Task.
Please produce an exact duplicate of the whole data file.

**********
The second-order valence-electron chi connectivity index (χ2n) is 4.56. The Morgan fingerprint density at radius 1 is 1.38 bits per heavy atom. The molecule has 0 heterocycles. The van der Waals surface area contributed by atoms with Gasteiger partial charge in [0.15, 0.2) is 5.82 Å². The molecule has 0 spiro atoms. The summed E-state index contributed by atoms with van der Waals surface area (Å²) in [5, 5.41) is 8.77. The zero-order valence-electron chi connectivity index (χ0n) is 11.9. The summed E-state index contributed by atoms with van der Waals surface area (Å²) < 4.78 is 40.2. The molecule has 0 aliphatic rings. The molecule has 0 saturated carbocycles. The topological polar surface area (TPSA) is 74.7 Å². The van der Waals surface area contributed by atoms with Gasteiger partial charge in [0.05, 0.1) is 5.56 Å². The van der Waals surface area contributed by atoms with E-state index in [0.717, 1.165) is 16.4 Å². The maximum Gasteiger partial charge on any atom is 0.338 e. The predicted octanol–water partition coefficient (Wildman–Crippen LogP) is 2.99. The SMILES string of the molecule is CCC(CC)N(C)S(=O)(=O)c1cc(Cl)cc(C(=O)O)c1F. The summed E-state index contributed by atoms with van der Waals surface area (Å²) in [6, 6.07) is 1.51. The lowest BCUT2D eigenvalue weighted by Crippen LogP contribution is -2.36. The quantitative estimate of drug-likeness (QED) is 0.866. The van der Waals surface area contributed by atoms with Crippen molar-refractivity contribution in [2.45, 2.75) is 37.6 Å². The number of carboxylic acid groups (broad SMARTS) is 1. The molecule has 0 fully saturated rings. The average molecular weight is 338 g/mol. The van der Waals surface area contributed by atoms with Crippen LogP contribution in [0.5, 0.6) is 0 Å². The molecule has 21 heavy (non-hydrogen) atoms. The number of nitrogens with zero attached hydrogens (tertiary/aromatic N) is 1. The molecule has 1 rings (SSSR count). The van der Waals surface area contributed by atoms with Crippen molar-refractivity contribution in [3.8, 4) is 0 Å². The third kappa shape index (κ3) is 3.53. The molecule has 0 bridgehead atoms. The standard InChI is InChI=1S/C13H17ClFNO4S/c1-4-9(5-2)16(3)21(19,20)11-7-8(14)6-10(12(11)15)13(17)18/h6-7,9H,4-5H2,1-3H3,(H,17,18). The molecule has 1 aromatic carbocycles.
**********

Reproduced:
The second-order valence-electron chi connectivity index (χ2n) is 4.56. The Morgan fingerprint density at radius 1 is 1.38 bits per heavy atom. The molecule has 0 heterocycles. The van der Waals surface area contributed by atoms with Gasteiger partial charge in [0.15, 0.2) is 5.82 Å². The molecule has 0 spiro atoms. The summed E-state index contributed by atoms with van der Waals surface area (Å²) in [5, 5.41) is 8.77. The zero-order valence-electron chi connectivity index (χ0n) is 11.9. The summed E-state index contributed by atoms with van der Waals surface area (Å²) < 4.78 is 40.2. The molecule has 0 aliphatic rings. The molecule has 0 saturated carbocycles. The topological polar surface area (TPSA) is 74.7 Å². The van der Waals surface area contributed by atoms with Gasteiger partial charge in [0.05, 0.1) is 5.56 Å². The van der Waals surface area contributed by atoms with E-state index in [0.717, 1.165) is 16.4 Å². The maximum Gasteiger partial charge on any atom is 0.338 e. The predicted octanol–water partition coefficient (Wildman–Crippen LogP) is 2.99. The SMILES string of the molecule is CCC(CC)N(C)S(=O)(=O)c1cc(Cl)cc(C(=O)O)c1F. The summed E-state index contributed by atoms with van der Waals surface area (Å²) in [6, 6.07) is 1.51. The lowest BCUT2D eigenvalue weighted by Crippen LogP contribution is -2.36. The quantitative estimate of drug-likeness (QED) is 0.866. The van der Waals surface area contributed by atoms with Crippen molar-refractivity contribution in [2.45, 2.75) is 37.6 Å². The number of carboxylic acid groups (broad SMARTS) is 1. The molecule has 0 fully saturated rings. The average molecular weight is 338 g/mol. The van der Waals surface area contributed by atoms with Crippen LogP contribution in [0.5, 0.6) is 0 Å². The molecule has 21 heavy (non-hydrogen) atoms. The number of nitrogens with zero attached hydrogens (tertiary/aromatic N) is 1. The molecule has 1 rings (SSSR count). The van der Waals surface area contributed by atoms with Crippen molar-refractivity contribution in [3.8, 4) is 0 Å². The third kappa shape index (κ3) is 3.53. The molecule has 0 bridgehead atoms. The standard InChI is InChI=1S/C13H17ClFNO4S/c1-4-9(5-2)16(3)21(19,20)11-7-8(14)6-10(12(11)15)13(17)18/h6-7,9H,4-5H2,1-3H3,(H,17,18). The molecule has 1 aromatic carbocycles.